PHS Staff Profile: McKenna Britton
What is your role at PHS? What do you do from day-to-day?
Here at PHS, I act as the Communications Associate. Under the guidance and encouragement of my supervisor, the Director of Communications Kristen Gaydos, I work to share all things PHS with our ever-growing audiences. My day-to-day duties vary, and I wear a few different hats, but the most important things that I am tasked with include:
- putting together and sending out our monthly e-newsletter, PHS Matters,
- brainstorming, researching, designing, and publishing content for social media (this includes our Facebook, Twitter, Instagram, and YouTube pages),
- engaging with our social media followers,
- creating flyers, e-mail campaigns, and other items for events, our development team, and other PHS happenings,
- writing blogs and editing other team members blogs,
- some minor website management, like the creation of blogs and event pages,
- designing and assisting in the publication of our bi-annual newsletter, Presbyterian Heritage.
The variety of work that I am involved in at PHS means that on any given day you might walk into my office to see me either a) researching information on a museum artifact or historical figure for a blog post, b) playing around in InDesign, or c) putting together Barbie memes for Twitter.
How does your work support the mission of PHS?
My work plays into the second half of our mission statement: Share and Transform. I do the first quite literally, by sharing snapshots of our collections—both archival and museum—with the broader public, through our newsletters, YouTube videos, and social media posts. These platforms allow us to share information about past events, people, communities, protests, and so much more. Whether it’s a post about our postcard collection, a fish-head gavel from our museum collection, or the Rev. Jack Rogers gone camping, each piece of content that I send out into the world offers us the chance to share moments of history with our audience, possibly transforming their worldview or the way they interact with that same history.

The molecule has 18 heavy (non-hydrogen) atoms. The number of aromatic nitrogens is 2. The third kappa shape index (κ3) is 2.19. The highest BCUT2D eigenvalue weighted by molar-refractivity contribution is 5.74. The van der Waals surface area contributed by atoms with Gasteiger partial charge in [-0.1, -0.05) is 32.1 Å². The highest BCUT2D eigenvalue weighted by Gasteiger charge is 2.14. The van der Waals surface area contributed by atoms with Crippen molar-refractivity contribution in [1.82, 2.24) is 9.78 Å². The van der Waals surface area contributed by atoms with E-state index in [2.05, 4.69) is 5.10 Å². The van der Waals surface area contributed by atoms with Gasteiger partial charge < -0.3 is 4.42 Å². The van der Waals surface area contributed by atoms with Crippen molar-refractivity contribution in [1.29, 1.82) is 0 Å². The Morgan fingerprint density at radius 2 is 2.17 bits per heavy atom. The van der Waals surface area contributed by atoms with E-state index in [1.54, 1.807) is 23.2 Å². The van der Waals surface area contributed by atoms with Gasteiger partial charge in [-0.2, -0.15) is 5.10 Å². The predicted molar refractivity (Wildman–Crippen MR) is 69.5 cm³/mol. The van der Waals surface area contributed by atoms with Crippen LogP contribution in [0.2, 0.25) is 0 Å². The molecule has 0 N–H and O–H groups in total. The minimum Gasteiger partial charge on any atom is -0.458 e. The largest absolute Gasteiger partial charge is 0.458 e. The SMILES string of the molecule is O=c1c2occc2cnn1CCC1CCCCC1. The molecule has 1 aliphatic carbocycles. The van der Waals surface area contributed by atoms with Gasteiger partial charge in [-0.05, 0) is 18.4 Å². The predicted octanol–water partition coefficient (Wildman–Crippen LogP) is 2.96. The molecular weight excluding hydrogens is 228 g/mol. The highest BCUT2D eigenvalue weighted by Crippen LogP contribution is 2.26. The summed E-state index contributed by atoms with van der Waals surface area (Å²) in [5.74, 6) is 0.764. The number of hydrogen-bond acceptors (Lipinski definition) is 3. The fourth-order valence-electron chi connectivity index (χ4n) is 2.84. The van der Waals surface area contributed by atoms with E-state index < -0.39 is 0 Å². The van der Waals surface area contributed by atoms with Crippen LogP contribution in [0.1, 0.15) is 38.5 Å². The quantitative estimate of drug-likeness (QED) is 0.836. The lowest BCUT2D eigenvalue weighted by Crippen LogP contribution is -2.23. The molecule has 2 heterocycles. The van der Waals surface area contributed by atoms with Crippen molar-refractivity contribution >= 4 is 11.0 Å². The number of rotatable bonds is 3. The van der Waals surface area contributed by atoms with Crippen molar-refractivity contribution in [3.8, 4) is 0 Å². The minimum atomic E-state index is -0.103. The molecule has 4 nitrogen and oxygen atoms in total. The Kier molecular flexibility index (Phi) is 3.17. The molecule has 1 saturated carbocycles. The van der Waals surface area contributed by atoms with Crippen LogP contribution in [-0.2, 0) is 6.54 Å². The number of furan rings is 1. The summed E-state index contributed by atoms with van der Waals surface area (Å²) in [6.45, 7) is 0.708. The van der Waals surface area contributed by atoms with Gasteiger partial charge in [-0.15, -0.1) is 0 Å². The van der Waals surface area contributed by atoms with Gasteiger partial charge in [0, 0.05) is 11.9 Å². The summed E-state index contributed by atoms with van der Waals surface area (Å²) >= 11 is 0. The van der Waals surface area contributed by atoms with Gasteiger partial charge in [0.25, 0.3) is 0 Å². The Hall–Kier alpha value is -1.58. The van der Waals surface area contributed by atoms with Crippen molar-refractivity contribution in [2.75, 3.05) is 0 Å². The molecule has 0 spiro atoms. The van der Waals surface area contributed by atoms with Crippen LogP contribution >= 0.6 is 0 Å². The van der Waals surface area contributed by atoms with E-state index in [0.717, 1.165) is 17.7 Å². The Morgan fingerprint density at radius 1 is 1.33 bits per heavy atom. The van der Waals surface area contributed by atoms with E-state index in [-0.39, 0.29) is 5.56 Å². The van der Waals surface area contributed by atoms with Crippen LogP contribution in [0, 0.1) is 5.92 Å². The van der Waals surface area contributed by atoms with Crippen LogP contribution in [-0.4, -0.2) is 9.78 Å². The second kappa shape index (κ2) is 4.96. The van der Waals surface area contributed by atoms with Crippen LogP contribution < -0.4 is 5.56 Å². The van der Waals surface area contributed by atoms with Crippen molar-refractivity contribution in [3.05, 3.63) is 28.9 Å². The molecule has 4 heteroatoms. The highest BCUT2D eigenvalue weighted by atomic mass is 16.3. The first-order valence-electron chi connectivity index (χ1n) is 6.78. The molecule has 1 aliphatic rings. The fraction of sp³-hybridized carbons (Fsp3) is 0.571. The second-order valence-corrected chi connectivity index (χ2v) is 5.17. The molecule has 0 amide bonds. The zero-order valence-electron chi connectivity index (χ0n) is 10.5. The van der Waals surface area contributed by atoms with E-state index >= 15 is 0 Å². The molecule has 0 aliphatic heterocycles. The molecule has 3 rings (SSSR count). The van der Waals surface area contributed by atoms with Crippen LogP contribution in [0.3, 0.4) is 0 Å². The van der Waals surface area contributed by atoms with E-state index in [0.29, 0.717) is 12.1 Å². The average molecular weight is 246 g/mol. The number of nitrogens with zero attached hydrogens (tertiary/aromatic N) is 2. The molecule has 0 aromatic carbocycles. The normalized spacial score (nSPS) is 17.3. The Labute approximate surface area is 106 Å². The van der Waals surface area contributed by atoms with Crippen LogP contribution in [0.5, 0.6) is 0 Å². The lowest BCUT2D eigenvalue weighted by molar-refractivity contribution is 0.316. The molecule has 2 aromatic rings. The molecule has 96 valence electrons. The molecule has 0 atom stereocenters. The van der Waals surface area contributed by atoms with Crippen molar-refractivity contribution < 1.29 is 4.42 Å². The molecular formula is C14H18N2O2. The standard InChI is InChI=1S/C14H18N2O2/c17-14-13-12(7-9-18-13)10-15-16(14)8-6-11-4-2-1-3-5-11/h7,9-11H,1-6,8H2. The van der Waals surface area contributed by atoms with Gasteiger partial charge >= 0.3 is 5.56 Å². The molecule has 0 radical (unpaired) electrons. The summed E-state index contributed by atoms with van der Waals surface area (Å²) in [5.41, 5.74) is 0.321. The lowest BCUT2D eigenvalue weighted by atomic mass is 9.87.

Why do you love working at PHS?
I love the creative freedom that is offered to me in my position at PHS. The trust that is placed in me by my supervisor, as well as our staff at large, is something I do not take for granted! The fact that I was able to put together memes inspired by the recently released Barbie movie and share them to our accounts is so exciting to me—and the reality that these fun posts, that are imbued with childlike glee and entertainment, but also with historical value, are some of our most popular is not lost on me. I have so much fun taking information from within our holdings and turning it into something creative, interpretive, and insightful to share with the public. Learning what kinds of posts our audiences engage with the most, enjoy the most, and want to see more of has been such a fun process, and really allows me to flex my creative muscles.
What do you find most inspiring about PHS?
The way that we view and interact with the past is always evolving. Here at PHS, we evolve right alongside it—and the ways in which we work to better ourselves, our collections, and our interpretation of history at PHS is so inspiring to me. Take, for instance, the work of our Reparative Description Committee. After putting out a Statement on Harmful Language in our collections, my fellow staff members have continued to work hard to eradicate any instances of words or phrases that have been published by PHS in the past, whether in collection guides or blog posts, that, today, are found to be harmful, insulting, racist, homophobic, or otherwise discriminatory.
This kind of work is so important; adapting our language and allowing ourselves to make edits on things said in the past shows a level of acceptance, understanding, and evolution that is intrinsic to museums and historical institutions like ours. I am so inspired by my coworkers and their dedication to our community.
Please share an interesting/fun fact about yourself.
I am a big fan of classic movies—Singin’ in the Rain and Sabrina are two of my favorites. In that same vein, I’ve watched every episode of The Dick Van Dyke Show.
On an entirely different note, I love pickles and will try just about anything that is pickle-flavored or pickle-adjacent.